HUNTSVILLE, Ala. — The last thing anyone wants to hear from their doctor is a cancer diagnosis. But if the disease — or the potential for the disease — can be detected early, it can make all the difference.
HudsonAlpha’s research team says they have found a non-invasive method to identify patients who have colon polyps, which are a growth of cells on the lining on the colon. Researchers say they discovered an indicator in blood plasma, and this discovery can help develop a blood test to screen for polyps that could become cancerous.
Experts say this “first step” is an important move towards disease detection based on your DNA and replacing current invasive diagnostic methods that can cause discomfort. Researchers hope the discovery goes beyond colon cancer.
“Because of this type of signature that, signature that we discovered in the plasma, we think this could be really useful for other cancers especially, but maybe even diseases like Alzheimer’s disease,” said Rick Myers, President and Science Director of HudsonAlpha.
HudsonAlpha partnered with the University of Alabama at Birmingham for the study. While it may not be ready for patient care just yet, researchers are optimistic that blood-based screening will eventually be an option.
The study was published online last week in Clinical Cancer Research, a publication of the American Association for Cancer Research, HudsonAlpha said.
“A blood test that fulfills the role currently played by colonoscopies would have major positive impacts,” said Brian Roberts, a senior scientist in the Myers Lab at HudsonAlpha and the lead author for the published study. “A lot of people joke about how they’d love to avoid the discomfort of colonoscopies,” he said, “but there’s a serious issue with people not actually getting screened.”
According to the American Cancer Society, of the adults age 50 and older for whom physicians recommend a colonoscopy screening, only about 65 percent comply.
In a release, the institute said Roberts and a group of scientists from four labs across HudsonAlpha studied small RNA – short strands of ribonucleic acid – in blood plasma collected from patients at the University of Alabama at Birmingham (UAB) School of Medicine. The sample collection was part of a strong collaboration with Robert Kimberly, MD, and Meredith Fitz-Gerald at the Center for Clinical and Translational Science at the University of Alabama at Birmingham (UAB); and C. Mel Wilcox, MD, director of the Gastroenterology and Hepatology Division in the Department of Medicine at UAB.
RNA is present in all cells, and while its best-known role is to act as a messenger carrying instructions from DNA for making proteins, the RNA types found in this study have diverse and complex functions. The team focused on “cell-free” RNA, found outside of cells in the liquid portion of blood, called plasma. Differences in the amount of certain cell-free RNA molecules identified patients with colorectal adenomas from those without. Colorectal adenomas are the type of colon polyp that can turn into cancer.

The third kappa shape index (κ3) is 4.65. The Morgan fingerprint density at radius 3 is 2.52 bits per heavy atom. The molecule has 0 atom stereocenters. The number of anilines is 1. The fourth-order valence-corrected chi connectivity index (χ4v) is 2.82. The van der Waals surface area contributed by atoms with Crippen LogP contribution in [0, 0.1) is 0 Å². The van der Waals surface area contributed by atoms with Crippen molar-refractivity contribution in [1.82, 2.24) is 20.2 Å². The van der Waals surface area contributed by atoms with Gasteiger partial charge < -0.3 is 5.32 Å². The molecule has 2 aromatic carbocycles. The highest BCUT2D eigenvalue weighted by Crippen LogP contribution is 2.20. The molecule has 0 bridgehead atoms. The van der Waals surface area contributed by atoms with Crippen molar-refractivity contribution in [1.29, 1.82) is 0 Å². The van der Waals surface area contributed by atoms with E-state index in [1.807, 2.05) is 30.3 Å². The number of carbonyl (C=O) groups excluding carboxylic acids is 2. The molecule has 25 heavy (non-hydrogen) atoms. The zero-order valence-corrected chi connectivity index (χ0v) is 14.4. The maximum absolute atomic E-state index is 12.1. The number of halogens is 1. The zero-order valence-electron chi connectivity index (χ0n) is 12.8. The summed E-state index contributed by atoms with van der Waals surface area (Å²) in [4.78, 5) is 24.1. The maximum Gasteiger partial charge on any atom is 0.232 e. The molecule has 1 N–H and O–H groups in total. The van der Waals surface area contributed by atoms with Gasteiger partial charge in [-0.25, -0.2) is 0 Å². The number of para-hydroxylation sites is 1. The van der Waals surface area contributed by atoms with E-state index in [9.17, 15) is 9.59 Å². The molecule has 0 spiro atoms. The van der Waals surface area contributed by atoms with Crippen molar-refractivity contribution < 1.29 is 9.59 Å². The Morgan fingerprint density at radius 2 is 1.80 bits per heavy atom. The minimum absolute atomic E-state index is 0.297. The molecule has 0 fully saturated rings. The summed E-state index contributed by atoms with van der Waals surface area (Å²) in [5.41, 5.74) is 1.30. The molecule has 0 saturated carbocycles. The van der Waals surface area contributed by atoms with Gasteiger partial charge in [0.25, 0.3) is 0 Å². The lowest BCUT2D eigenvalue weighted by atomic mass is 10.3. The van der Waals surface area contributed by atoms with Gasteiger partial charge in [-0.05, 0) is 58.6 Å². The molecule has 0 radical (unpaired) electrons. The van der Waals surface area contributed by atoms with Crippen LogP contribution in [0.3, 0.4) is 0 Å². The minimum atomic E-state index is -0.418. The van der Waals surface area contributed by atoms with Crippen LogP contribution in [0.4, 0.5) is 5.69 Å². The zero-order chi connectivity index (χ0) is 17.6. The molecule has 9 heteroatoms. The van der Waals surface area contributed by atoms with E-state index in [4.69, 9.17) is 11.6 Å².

The patients in the study were a diverse group, representing nearly equal numbers of men and women mostly over 50 years old, with some younger patients as well. In addition, about 30 percent of the patients were African American, which means the RNA measurement method described in the paper works nearly equally well for men and women of both African and European descent, across a range of ages.
In the short term, these findings won’t affect patient care, according to Richard Myers, PhD. The study was conducted in the Myers Lab at HudsonAlpha, where Myers is president and science director as well as a faculty investigator.
“There’s a lot more work to do before patients might see a test like this at the clinic, but we’re optimistic that with more research and after clinical trials, eventually we will see blood-based screening for colon polyps and colon cancer itself offered routinely to patients,” Myers said.
Moving forward, the group is considering other physical markers that could be measured in blood, such as cell-free DNA, proteins or immune system measurements, that could add to the RNA signature found in their study. They are also looking looking to repeat the study in a larger patient population.
In addition to Roberts and Myers, HudsonAlpha researchers who worked on the study include Andrew Hardigan, Dianna Moore, Ryne Ramaker, Angela Jones, and Greg Cooper, PhD.
Research in this publication is funded by the State of Alabama, the Center for Clinical and Translational Science NIH grant at UAB, and a generous donation from an anonymous private donor.